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By Matt Whittaker Contributor |

Stocks mentioned in this story: VTR, HCN, HCP, CSU, BKD

For some, age may just be a number. But for investors that number can have a dollar sign in front of it.

The United States is an aging nation. The baby boom after World War II and increased life expectancy are resulting in more seniors and increased demand for facilities where they can live with their peers and receive health care as they age.

According to U.S. government projections, the number of people age 85 and older will reach 6.6 million and nearly 2 percent of the population by 2020, up from 5.8 million in 2010. By 2050, that figure will have risen to more than 19 million, or more than 4 percent of the nation. By 2060, there will be nearly 100 million Americans that are 65 or older.

[See: 7 Stocks to Buy for the Baby Boomer Retirement Wave.]

There are about 22,000 senior housing and care properties in the U.S. – dominated by nursing care properties – in a market worth between $250 billion and $270 billion, according to the National Investment Center for Seniors Housing and Care.

“The demand for seniors housing and care is driven mainly by three factors: seniors’ desire for the less demanding, more carefree lifestyle offered by independent living; seniors’ desire for the socialization afforded by a community of peers; or seniors’ need for the daily personal care services offered by assisted living, memory care and nursing care properties,” the center says.

Some operations offer independent housing, assisted living services, memory care and skilled nursing all on one campus. These communities, which can have pools, social areas and restaurants, typically charge a hefty one-time entry fee and then monthly fees.

“It’s a huge difference from back in the day when you had just a nursing home,” says Mark Taylor, portfolio manager with Alpine Woods Capital Investors.


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Many baby boomers who are retiring now have helped their parents enter senior housing, Taylor says. They’ve seen that the facilities can be pretty nice and view them positively for their own long-term care, he says.

“It’s just a mounting demand for this product,” he says.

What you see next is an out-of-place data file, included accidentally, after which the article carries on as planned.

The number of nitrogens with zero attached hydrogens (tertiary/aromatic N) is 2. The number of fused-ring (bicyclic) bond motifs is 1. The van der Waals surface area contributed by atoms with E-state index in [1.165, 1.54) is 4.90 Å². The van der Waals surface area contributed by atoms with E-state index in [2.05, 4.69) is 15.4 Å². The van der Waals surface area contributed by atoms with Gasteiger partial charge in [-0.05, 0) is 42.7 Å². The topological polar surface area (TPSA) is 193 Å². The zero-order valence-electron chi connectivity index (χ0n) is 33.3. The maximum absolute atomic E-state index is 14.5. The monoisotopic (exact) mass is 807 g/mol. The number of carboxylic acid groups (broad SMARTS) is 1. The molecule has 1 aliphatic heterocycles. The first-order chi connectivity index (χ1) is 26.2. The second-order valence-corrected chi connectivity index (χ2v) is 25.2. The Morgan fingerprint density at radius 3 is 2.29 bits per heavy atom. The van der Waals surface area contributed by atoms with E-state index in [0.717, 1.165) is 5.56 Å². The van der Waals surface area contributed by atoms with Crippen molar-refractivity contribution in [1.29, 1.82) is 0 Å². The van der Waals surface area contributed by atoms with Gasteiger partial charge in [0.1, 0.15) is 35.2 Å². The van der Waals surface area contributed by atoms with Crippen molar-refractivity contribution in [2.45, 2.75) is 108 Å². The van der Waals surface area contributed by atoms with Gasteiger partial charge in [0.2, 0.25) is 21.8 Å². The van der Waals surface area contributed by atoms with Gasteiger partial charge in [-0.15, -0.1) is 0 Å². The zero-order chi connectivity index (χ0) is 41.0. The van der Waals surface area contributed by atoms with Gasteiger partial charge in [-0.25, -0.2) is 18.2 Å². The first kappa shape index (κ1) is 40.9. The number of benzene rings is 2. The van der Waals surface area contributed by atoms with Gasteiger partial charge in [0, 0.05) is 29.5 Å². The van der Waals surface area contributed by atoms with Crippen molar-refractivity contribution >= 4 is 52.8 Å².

The favorable demographic trends and relatively inelastic demand for health care services should bode well for senior housing facilities for the foreseeable future, says Morningstar analyst Edward Mui.

But the risk is new supply of senior facilities, he says.

[See: The 10 Best REIT ETFs on the Market.]

Senior living-related stocks have underperformed over the last 12 to 14 months, says Peter Martin, analyst with JMP Securities. The profitability of the units – some with 30 to 40 percent operating margin in private pay facilities – has spurred development, causing worries about over supply, Martin says.

Also, concern about health care reform with the new administration has been adding volatility to senior living stocks, Mui notes. But volatility in real estate investment trusts could create opportunities to invest in companies with solid fundamentals, such as the demographic trend backing senior living facilities, he says. Further, a repeal of or changes to Obamacare could help the nursing side of the business that has gotten hurt as the Affordable Care Act incentivizes outcomes rather than fee-based systems, he says.

Martin says senior care facilities can make for good investments over a longer term time horizon. After all, a current 65-year-old newly retired person may not need to enter a facility until their 80s, he says.

Taylor likes the larger continuing care retirement communities with multiple locations in a state or region because issues with vacancy rates at one facility can be balanced out by other facilities. He also likes those in areas with above-average socio-economic profiles because the more affluent can absorb fee increases.


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Liquidity is also important for these facilities because some need to have 70 percent or even 90 percent occupancy to break even, Taylor says, adding that he likes to see more than 300 days of cash on hand.

One way to invest in senior living is through REITs such as Ventas (ticker: VTR) and Welltower (HCN) and HCP (HCP) that own a significant number of assisted living, independent living and skilled nursing facilities.

They have a relatively diverse portfolio and have gone through portfolio repositioning in recent months, Mui says.

Then there are providers such as Capital Senior Living Corp. (CSU) and Brookdale Senior Living (BKD).

[Read: Why Every Investor’s Portfolio Should Include REITs.]